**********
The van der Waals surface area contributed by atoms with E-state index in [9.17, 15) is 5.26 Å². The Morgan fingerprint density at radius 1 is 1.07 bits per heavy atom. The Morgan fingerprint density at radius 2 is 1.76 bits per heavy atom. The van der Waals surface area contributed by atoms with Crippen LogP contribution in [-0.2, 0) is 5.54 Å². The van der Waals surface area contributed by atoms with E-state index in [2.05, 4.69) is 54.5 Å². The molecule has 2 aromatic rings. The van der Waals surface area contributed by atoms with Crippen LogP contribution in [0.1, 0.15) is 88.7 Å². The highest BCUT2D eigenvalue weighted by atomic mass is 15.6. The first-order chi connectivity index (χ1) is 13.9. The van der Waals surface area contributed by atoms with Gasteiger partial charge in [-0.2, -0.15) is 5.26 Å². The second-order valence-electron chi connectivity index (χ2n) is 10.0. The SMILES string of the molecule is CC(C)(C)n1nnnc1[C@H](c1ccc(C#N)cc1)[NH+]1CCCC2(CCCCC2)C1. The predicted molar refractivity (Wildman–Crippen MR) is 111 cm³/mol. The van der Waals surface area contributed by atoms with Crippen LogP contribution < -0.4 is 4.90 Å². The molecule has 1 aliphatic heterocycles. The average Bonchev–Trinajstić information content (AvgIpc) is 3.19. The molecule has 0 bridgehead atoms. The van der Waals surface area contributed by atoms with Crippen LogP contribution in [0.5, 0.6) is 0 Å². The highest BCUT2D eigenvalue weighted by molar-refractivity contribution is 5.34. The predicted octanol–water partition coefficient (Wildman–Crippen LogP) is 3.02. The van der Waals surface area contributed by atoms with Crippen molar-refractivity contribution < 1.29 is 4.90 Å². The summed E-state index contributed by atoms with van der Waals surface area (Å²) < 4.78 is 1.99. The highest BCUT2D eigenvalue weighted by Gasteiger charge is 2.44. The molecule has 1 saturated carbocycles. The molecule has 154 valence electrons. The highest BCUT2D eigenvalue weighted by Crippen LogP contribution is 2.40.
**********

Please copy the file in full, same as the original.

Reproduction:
The van der Waals surface area contributed by atoms with E-state index in [9.17, 15) is 5.26 Å². The Morgan fingerprint density at radius 1 is 1.07 bits per heavy atom. The Morgan fingerprint density at radius 2 is 1.76 bits per heavy atom. The van der Waals surface area contributed by atoms with Crippen LogP contribution in [-0.2, 0) is 5.54 Å². The van der Waals surface area contributed by atoms with E-state index in [2.05, 4.69) is 54.5 Å². The molecule has 2 aromatic rings. The van der Waals surface area contributed by atoms with Crippen LogP contribution in [0.1, 0.15) is 88.7 Å². The highest BCUT2D eigenvalue weighted by atomic mass is 15.6. The first-order chi connectivity index (χ1) is 13.9. The van der Waals surface area contributed by atoms with Gasteiger partial charge in [-0.2, -0.15) is 5.26 Å². The second-order valence-electron chi connectivity index (χ2n) is 10.0. The SMILES string of the molecule is CC(C)(C)n1nnnc1[C@H](c1ccc(C#N)cc1)[NH+]1CCCC2(CCCCC2)C1. The predicted molar refractivity (Wildman–Crippen MR) is 111 cm³/mol. The van der Waals surface area contributed by atoms with Crippen LogP contribution < -0.4 is 4.90 Å². The molecule has 1 aliphatic heterocycles. The average Bonchev–Trinajstić information content (AvgIpc) is 3.19. The molecule has 0 bridgehead atoms. The van der Waals surface area contributed by atoms with Crippen LogP contribution in [0.5, 0.6) is 0 Å². The highest BCUT2D eigenvalue weighted by molar-refractivity contribution is 5.34. The predicted octanol–water partition coefficient (Wildman–Crippen LogP) is 3.02. The van der Waals surface area contributed by atoms with Crippen molar-refractivity contribution < 1.29 is 4.90 Å². The summed E-state index contributed by atoms with van der Waals surface area (Å²) < 4.78 is 1.99. The highest BCUT2D eigenvalue weighted by Gasteiger charge is 2.44. The molecule has 1 saturated carbocycles. The molecule has 154 valence electrons. The highest BCUT2D eigenvalue weighted by Crippen LogP contribution is 2.40.